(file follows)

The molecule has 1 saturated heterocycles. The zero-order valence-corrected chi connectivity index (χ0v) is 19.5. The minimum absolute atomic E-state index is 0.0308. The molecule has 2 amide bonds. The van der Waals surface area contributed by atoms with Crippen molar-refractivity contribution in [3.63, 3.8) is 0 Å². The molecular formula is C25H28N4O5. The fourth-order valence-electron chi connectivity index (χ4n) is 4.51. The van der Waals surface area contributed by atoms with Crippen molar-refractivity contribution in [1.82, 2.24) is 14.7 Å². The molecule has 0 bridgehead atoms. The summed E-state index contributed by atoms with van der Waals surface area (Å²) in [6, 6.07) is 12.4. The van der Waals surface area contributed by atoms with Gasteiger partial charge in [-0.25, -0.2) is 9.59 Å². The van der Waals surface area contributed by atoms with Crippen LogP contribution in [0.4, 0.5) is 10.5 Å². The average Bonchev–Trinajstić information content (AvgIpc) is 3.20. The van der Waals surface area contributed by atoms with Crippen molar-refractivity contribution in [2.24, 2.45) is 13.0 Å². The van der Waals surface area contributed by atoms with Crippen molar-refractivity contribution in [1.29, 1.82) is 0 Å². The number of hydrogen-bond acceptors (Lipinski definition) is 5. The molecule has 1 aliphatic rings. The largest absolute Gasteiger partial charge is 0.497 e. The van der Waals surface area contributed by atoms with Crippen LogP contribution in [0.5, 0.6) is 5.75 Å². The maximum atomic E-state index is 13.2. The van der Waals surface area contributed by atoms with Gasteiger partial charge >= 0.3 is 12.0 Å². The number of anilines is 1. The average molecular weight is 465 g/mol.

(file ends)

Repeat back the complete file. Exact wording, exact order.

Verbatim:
The molecule has 1 saturated heterocycles. The zero-order valence-corrected chi connectivity index (χ0v) is 19.5. The minimum absolute atomic E-state index is 0.0308. The molecule has 2 amide bonds. The van der Waals surface area contributed by atoms with Crippen molar-refractivity contribution in [3.63, 3.8) is 0 Å². The molecular formula is C25H28N4O5. The fourth-order valence-electron chi connectivity index (χ4n) is 4.51. The van der Waals surface area contributed by atoms with Crippen molar-refractivity contribution in [1.82, 2.24) is 14.7 Å². The molecule has 0 bridgehead atoms. The summed E-state index contributed by atoms with van der Waals surface area (Å²) in [6, 6.07) is 12.4. The van der Waals surface area contributed by atoms with Gasteiger partial charge in [-0.25, -0.2) is 9.59 Å². The van der Waals surface area contributed by atoms with Crippen LogP contribution in [0.4, 0.5) is 10.5 Å². The average Bonchev–Trinajstić information content (AvgIpc) is 3.20. The van der Waals surface area contributed by atoms with Crippen molar-refractivity contribution in [2.24, 2.45) is 13.0 Å². The van der Waals surface area contributed by atoms with Crippen molar-refractivity contribution in [1.29, 1.82) is 0 Å². The number of hydrogen-bond acceptors (Lipinski definition) is 5. The molecule has 1 aliphatic rings. The largest absolute Gasteiger partial charge is 0.497 e. The van der Waals surface area contributed by atoms with Crippen LogP contribution in [0.5, 0.6) is 5.75 Å². The maximum atomic E-state index is 13.2. The van der Waals surface area contributed by atoms with Gasteiger partial charge >= 0.3 is 12.0 Å². The number of anilines is 1. The average molecular weight is 465 g/mol.